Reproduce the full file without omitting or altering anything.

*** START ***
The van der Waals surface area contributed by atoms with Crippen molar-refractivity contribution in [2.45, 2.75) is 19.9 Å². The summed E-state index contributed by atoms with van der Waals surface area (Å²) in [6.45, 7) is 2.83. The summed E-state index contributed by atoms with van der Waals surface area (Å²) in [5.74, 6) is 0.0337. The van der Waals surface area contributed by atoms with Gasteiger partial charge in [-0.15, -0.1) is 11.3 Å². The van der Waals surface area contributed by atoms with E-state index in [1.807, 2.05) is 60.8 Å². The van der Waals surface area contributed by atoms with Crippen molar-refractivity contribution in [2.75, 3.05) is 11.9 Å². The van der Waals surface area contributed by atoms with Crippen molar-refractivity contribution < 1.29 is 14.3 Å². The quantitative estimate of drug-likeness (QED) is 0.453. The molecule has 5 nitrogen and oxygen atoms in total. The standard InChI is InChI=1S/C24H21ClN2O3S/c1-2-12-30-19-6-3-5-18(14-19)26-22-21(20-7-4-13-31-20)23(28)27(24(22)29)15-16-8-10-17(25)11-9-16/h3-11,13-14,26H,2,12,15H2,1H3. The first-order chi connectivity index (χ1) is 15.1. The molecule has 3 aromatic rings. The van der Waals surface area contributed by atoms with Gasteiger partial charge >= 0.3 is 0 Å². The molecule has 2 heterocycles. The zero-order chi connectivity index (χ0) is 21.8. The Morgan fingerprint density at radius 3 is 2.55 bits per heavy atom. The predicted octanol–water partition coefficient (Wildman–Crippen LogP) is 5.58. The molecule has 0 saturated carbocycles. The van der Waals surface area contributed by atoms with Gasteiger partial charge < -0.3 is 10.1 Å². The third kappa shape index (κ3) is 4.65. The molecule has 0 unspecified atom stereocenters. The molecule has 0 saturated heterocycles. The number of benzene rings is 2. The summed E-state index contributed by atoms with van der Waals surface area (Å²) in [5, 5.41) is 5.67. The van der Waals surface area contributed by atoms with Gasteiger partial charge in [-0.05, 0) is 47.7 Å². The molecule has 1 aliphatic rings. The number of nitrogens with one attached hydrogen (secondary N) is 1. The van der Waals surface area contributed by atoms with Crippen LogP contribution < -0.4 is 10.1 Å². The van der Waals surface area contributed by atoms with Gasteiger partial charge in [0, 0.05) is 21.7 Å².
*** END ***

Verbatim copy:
The van der Waals surface area contributed by atoms with Crippen molar-refractivity contribution in [2.45, 2.75) is 19.9 Å². The summed E-state index contributed by atoms with van der Waals surface area (Å²) in [6.45, 7) is 2.83. The summed E-state index contributed by atoms with van der Waals surface area (Å²) in [5.74, 6) is 0.0337. The van der Waals surface area contributed by atoms with Gasteiger partial charge in [-0.15, -0.1) is 11.3 Å². The van der Waals surface area contributed by atoms with E-state index in [1.807, 2.05) is 60.8 Å². The van der Waals surface area contributed by atoms with Crippen molar-refractivity contribution in [2.75, 3.05) is 11.9 Å². The van der Waals surface area contributed by atoms with Crippen molar-refractivity contribution < 1.29 is 14.3 Å². The quantitative estimate of drug-likeness (QED) is 0.453. The molecule has 5 nitrogen and oxygen atoms in total. The standard InChI is InChI=1S/C24H21ClN2O3S/c1-2-12-30-19-6-3-5-18(14-19)26-22-21(20-7-4-13-31-20)23(28)27(24(22)29)15-16-8-10-17(25)11-9-16/h3-11,13-14,26H,2,12,15H2,1H3. The first-order chi connectivity index (χ1) is 15.1. The molecule has 3 aromatic rings. The van der Waals surface area contributed by atoms with Gasteiger partial charge >= 0.3 is 0 Å². The molecule has 2 heterocycles. The zero-order chi connectivity index (χ0) is 21.8. The Morgan fingerprint density at radius 3 is 2.55 bits per heavy atom. The predicted octanol–water partition coefficient (Wildman–Crippen LogP) is 5.58. The molecule has 0 saturated carbocycles. The van der Waals surface area contributed by atoms with Gasteiger partial charge < -0.3 is 10.1 Å². The third kappa shape index (κ3) is 4.65. The molecule has 0 unspecified atom stereocenters. The molecule has 0 saturated heterocycles. The number of benzene rings is 2. The summed E-state index contributed by atoms with van der Waals surface area (Å²) in [5, 5.41) is 5.67. The van der Waals surface area contributed by atoms with Gasteiger partial charge in [-0.05, 0) is 47.7 Å². The molecule has 1 aliphatic rings. The number of nitrogens with one attached hydrogen (secondary N) is 1. The van der Waals surface area contributed by atoms with Crippen LogP contribution < -0.4 is 10.1 Å². The van der Waals surface area contributed by atoms with Gasteiger partial charge in [0, 0.05) is 21.7 Å².